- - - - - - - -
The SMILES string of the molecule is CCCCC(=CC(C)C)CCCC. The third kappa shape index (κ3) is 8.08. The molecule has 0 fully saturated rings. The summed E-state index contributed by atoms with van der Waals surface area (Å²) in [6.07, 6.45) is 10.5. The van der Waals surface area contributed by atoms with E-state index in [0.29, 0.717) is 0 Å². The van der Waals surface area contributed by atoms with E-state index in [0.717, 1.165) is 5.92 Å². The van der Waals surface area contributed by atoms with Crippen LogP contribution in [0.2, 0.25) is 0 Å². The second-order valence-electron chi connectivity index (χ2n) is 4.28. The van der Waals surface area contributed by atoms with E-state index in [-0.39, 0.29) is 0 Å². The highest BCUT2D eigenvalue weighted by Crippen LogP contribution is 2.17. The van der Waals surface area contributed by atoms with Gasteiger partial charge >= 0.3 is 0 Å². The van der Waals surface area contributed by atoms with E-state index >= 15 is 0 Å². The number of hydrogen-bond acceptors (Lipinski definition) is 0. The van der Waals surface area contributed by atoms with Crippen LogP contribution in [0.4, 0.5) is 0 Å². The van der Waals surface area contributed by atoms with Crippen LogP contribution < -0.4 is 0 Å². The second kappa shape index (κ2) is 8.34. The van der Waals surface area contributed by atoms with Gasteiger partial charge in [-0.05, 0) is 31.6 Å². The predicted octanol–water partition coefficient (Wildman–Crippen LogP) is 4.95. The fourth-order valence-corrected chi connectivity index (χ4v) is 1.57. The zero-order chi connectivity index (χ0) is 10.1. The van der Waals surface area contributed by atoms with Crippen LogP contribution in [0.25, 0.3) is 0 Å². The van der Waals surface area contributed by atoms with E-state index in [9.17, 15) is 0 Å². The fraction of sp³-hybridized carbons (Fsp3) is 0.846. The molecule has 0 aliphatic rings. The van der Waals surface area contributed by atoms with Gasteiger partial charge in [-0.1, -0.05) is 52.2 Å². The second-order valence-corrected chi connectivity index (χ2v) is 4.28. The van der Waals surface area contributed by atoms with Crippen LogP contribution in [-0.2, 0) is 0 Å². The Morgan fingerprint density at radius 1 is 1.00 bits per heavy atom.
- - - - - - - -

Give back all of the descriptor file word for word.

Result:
The SMILES string of the molecule is CCCCC(=CC(C)C)CCCC. The third kappa shape index (κ3) is 8.08. The molecule has 0 fully saturated rings. The summed E-state index contributed by atoms with van der Waals surface area (Å²) in [6.07, 6.45) is 10.5. The van der Waals surface area contributed by atoms with E-state index in [0.29, 0.717) is 0 Å². The van der Waals surface area contributed by atoms with E-state index in [0.717, 1.165) is 5.92 Å². The van der Waals surface area contributed by atoms with Crippen LogP contribution in [0.2, 0.25) is 0 Å². The second-order valence-electron chi connectivity index (χ2n) is 4.28. The van der Waals surface area contributed by atoms with E-state index in [-0.39, 0.29) is 0 Å². The highest BCUT2D eigenvalue weighted by Crippen LogP contribution is 2.17. The van der Waals surface area contributed by atoms with Gasteiger partial charge >= 0.3 is 0 Å². The van der Waals surface area contributed by atoms with E-state index >= 15 is 0 Å². The number of hydrogen-bond acceptors (Lipinski definition) is 0. The van der Waals surface area contributed by atoms with Crippen LogP contribution in [0.4, 0.5) is 0 Å². The van der Waals surface area contributed by atoms with Crippen LogP contribution < -0.4 is 0 Å². The second kappa shape index (κ2) is 8.34. The van der Waals surface area contributed by atoms with Gasteiger partial charge in [-0.05, 0) is 31.6 Å². The predicted octanol–water partition coefficient (Wildman–Crippen LogP) is 4.95. The fourth-order valence-corrected chi connectivity index (χ4v) is 1.57. The zero-order chi connectivity index (χ0) is 10.1. The van der Waals surface area contributed by atoms with Crippen LogP contribution in [0.25, 0.3) is 0 Å². The van der Waals surface area contributed by atoms with E-state index in [9.17, 15) is 0 Å². The fraction of sp³-hybridized carbons (Fsp3) is 0.846. The molecule has 0 aliphatic rings. The van der Waals surface area contributed by atoms with Gasteiger partial charge in [-0.1, -0.05) is 52.2 Å². The second-order valence-corrected chi connectivity index (χ2v) is 4.28. The van der Waals surface area contributed by atoms with Crippen LogP contribution in [-0.2, 0) is 0 Å². The Morgan fingerprint density at radius 1 is 1.00 bits per heavy atom.